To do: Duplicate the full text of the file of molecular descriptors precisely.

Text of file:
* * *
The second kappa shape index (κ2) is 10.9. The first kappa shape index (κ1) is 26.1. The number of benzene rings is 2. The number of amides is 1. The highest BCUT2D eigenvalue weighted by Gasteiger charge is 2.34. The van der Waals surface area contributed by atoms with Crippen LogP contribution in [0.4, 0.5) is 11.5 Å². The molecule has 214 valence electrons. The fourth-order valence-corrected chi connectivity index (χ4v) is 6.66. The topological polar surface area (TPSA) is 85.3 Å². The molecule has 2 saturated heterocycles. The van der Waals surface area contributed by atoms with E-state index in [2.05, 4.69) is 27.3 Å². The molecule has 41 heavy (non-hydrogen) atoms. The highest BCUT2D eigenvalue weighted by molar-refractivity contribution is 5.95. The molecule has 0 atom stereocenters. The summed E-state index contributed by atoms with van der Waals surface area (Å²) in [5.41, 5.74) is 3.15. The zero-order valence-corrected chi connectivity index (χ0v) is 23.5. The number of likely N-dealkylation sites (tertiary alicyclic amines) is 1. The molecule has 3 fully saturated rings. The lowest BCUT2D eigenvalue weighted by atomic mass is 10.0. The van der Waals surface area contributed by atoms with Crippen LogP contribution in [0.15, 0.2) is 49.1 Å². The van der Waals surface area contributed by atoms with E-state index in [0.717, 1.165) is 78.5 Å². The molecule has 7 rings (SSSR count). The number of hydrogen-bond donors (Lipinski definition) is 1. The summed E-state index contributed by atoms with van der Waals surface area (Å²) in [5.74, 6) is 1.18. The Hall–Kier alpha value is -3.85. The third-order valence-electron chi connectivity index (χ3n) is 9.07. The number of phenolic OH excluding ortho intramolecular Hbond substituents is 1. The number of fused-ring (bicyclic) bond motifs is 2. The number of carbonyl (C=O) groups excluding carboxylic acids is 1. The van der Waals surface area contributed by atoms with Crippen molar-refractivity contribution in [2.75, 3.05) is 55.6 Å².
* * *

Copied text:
The second kappa shape index (κ2) is 10.9. The first kappa shape index (κ1) is 26.1. The number of benzene rings is 2. The number of amides is 1. The highest BCUT2D eigenvalue weighted by Gasteiger charge is 2.34. The van der Waals surface area contributed by atoms with Crippen LogP contribution in [0.4, 0.5) is 11.5 Å². The molecule has 214 valence electrons. The fourth-order valence-corrected chi connectivity index (χ4v) is 6.66. The topological polar surface area (TPSA) is 85.3 Å². The molecule has 2 saturated heterocycles. The van der Waals surface area contributed by atoms with E-state index in [2.05, 4.69) is 27.3 Å². The molecule has 41 heavy (non-hydrogen) atoms. The highest BCUT2D eigenvalue weighted by molar-refractivity contribution is 5.95. The molecule has 0 atom stereocenters. The summed E-state index contributed by atoms with van der Waals surface area (Å²) in [5.41, 5.74) is 3.15. The zero-order valence-corrected chi connectivity index (χ0v) is 23.5. The number of likely N-dealkylation sites (tertiary alicyclic amines) is 1. The molecule has 3 fully saturated rings. The lowest BCUT2D eigenvalue weighted by atomic mass is 10.0. The van der Waals surface area contributed by atoms with Crippen LogP contribution in [0.15, 0.2) is 49.1 Å². The van der Waals surface area contributed by atoms with E-state index in [0.717, 1.165) is 78.5 Å². The molecule has 7 rings (SSSR count). The number of hydrogen-bond donors (Lipinski definition) is 1. The summed E-state index contributed by atoms with van der Waals surface area (Å²) in [5.74, 6) is 1.18. The Hall–Kier alpha value is -3.85. The third-order valence-electron chi connectivity index (χ3n) is 9.07. The number of phenolic OH excluding ortho intramolecular Hbond substituents is 1. The number of fused-ring (bicyclic) bond motifs is 2. The number of carbonyl (C=O) groups excluding carboxylic acids is 1. The van der Waals surface area contributed by atoms with Crippen molar-refractivity contribution in [2.75, 3.05) is 55.6 Å².